“At the mo­ment we are deal­ing with is­sues re­lat­ed to abor­tion, we are deal­ing with is­sues re­lat­ed to mar­i­jua­na, we are deal­ing with is­sues re­lat­ed to hu­man traf­fick­ing and as a church we cer­tain­ly have to be a part of the en­gage­ment of the so­ci­ety bring in some per­spec­tives to bear on these things, not just out of emo­tion, not just po­lit­i­cal par­ti­san in any­way but to bring our the­o­log­i­cal and bib­li­cal per­spec­tive to bear on these sit­u­a­tions,” said the new Arch­bish­op.

More here-

and here-

and here-

Monday, May 27, 2019

The Māori King has met with Pope Francis in Rome

From New Zealand-

They talked about current issues facing all New Zealanders, particularly Māori and indigenous communities when it comes to employment, youth issues, housing, health, and education.
The Anglican Church was pivotal in securing the audience with the Pope and the royal party for the papal audience was supported by a delegation that included the Anglican Archbishop Emeritus Sir David Moxon and Archdeacon Ngira Simmonds. 

The King is of Pai Mārire faith, while his daughter was baptised Catholic by the people of Whanganui.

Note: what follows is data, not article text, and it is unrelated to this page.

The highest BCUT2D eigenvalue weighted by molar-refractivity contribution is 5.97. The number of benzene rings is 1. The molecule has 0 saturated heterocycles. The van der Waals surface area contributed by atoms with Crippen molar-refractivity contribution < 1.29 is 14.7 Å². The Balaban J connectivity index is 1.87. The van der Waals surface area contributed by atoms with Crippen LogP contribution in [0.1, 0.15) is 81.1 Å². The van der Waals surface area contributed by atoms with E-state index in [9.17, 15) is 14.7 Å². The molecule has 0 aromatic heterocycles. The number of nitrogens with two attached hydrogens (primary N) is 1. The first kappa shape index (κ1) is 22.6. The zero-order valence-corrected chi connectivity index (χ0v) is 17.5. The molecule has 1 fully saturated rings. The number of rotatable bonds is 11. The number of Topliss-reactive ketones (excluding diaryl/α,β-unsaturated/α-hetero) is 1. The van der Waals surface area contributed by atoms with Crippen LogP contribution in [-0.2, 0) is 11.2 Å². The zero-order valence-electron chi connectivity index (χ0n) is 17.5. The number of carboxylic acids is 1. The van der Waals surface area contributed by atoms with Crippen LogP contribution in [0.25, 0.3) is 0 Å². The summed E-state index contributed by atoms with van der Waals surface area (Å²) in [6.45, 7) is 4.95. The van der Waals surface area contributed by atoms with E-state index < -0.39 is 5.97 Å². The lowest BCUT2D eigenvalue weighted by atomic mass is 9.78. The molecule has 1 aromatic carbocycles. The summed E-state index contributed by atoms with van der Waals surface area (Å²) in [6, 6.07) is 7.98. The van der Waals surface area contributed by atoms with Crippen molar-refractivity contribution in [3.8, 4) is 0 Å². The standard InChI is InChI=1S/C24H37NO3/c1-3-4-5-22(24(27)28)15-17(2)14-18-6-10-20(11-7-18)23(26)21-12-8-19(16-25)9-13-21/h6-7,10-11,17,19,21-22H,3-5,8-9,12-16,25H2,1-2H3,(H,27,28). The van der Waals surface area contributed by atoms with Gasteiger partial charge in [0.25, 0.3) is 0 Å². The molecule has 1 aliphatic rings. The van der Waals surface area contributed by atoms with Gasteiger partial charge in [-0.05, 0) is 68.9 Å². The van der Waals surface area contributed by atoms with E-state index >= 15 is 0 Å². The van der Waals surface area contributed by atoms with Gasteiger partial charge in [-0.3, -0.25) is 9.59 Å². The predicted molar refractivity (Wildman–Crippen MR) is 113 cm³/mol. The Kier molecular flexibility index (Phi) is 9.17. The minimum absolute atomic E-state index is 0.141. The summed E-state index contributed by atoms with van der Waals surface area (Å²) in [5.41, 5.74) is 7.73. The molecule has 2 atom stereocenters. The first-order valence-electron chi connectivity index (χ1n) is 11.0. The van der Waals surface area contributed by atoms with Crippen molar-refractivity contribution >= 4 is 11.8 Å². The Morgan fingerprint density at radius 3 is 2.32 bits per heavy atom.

The King and his delegation then went on to Monte Cassino, where he paid his respects at the Cemetery of Cassino to the 457 New Zealand soldiers that died there, including the 60 from the 28th Māori Battalion. 

More here-

also here-

Catholic Church mourns Kenyan pilgrims perished in Iganga hit and run accident

From Uganda-

The Uganda Episcopal Conference (UEC), the assembly of Catholic Bishops in Uganda has honoured the four Kenyan pilgrims perished in a hit and run accident on weekend as they trekked from Bungoma Diocese, Kenya to Namugongo Martyrs shrines, for the annual pilgrimage.

“Prayers and fond memories are what we have to remember our dearly departed four Kenyan pilgrims who were walking to Namugongo’s Martyrs Catholic Shrine today (Sunday),” a statement shared on their official social media reads.

Two of the victims were from Kisoko Parish while the other two were from Naitiri Parish, which are both under Bungoma Catholic Diocese.

UEC adds that the victims were among the about 150 pilgrims who were heading to Namugongo for this year’s martyr’s day to be marked on June 3.